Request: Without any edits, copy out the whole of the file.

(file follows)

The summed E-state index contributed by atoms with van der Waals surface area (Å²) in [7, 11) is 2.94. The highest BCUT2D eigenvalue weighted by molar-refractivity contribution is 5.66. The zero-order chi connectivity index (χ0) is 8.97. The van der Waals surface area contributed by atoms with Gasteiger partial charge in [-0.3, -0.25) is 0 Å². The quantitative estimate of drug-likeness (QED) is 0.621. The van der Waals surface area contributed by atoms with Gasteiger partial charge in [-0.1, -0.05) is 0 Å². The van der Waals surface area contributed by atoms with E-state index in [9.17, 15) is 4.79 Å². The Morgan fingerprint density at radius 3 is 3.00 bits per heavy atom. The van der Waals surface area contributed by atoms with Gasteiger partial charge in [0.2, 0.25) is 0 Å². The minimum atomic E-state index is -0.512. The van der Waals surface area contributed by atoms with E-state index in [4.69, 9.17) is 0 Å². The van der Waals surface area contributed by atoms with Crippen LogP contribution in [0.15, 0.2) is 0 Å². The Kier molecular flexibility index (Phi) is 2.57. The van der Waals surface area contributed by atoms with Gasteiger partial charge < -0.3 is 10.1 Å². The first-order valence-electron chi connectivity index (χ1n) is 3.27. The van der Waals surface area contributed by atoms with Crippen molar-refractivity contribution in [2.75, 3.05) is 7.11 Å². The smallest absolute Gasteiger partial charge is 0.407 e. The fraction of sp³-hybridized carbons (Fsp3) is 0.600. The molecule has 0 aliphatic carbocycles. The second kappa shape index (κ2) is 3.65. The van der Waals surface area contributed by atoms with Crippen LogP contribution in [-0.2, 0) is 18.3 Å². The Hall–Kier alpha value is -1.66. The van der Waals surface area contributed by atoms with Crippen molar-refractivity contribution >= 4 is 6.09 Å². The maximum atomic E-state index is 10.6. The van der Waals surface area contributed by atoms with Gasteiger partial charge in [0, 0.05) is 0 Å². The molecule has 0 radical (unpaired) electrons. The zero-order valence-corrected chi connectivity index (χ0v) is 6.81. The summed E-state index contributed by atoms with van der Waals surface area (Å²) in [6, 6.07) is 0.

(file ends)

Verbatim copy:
The summed E-state index contributed by atoms with van der Waals surface area (Å²) in [7, 11) is 2.94. The highest BCUT2D eigenvalue weighted by molar-refractivity contribution is 5.66. The zero-order chi connectivity index (χ0) is 8.97. The van der Waals surface area contributed by atoms with Gasteiger partial charge in [-0.3, -0.25) is 0 Å². The quantitative estimate of drug-likeness (QED) is 0.621. The van der Waals surface area contributed by atoms with Gasteiger partial charge in [-0.1, -0.05) is 0 Å². The van der Waals surface area contributed by atoms with E-state index in [9.17, 15) is 4.79 Å². The Morgan fingerprint density at radius 3 is 3.00 bits per heavy atom. The van der Waals surface area contributed by atoms with Gasteiger partial charge in [0.2, 0.25) is 0 Å². The minimum atomic E-state index is -0.512. The van der Waals surface area contributed by atoms with E-state index in [4.69, 9.17) is 0 Å². The van der Waals surface area contributed by atoms with Crippen LogP contribution in [0.15, 0.2) is 0 Å². The Kier molecular flexibility index (Phi) is 2.57. The van der Waals surface area contributed by atoms with Gasteiger partial charge < -0.3 is 10.1 Å². The first-order valence-electron chi connectivity index (χ1n) is 3.27. The van der Waals surface area contributed by atoms with Crippen molar-refractivity contribution in [2.75, 3.05) is 7.11 Å². The smallest absolute Gasteiger partial charge is 0.407 e. The fraction of sp³-hybridized carbons (Fsp3) is 0.600. The molecule has 0 aliphatic carbocycles. The second kappa shape index (κ2) is 3.65. The van der Waals surface area contributed by atoms with Crippen LogP contribution in [-0.2, 0) is 18.3 Å². The Hall–Kier alpha value is -1.66. The van der Waals surface area contributed by atoms with Crippen molar-refractivity contribution >= 4 is 6.09 Å². The maximum atomic E-state index is 10.6. The van der Waals surface area contributed by atoms with Gasteiger partial charge in [0, 0.05) is 0 Å². The molecule has 0 radical (unpaired) electrons. The zero-order valence-corrected chi connectivity index (χ0v) is 6.81. The summed E-state index contributed by atoms with van der Waals surface area (Å²) in [6, 6.07) is 0.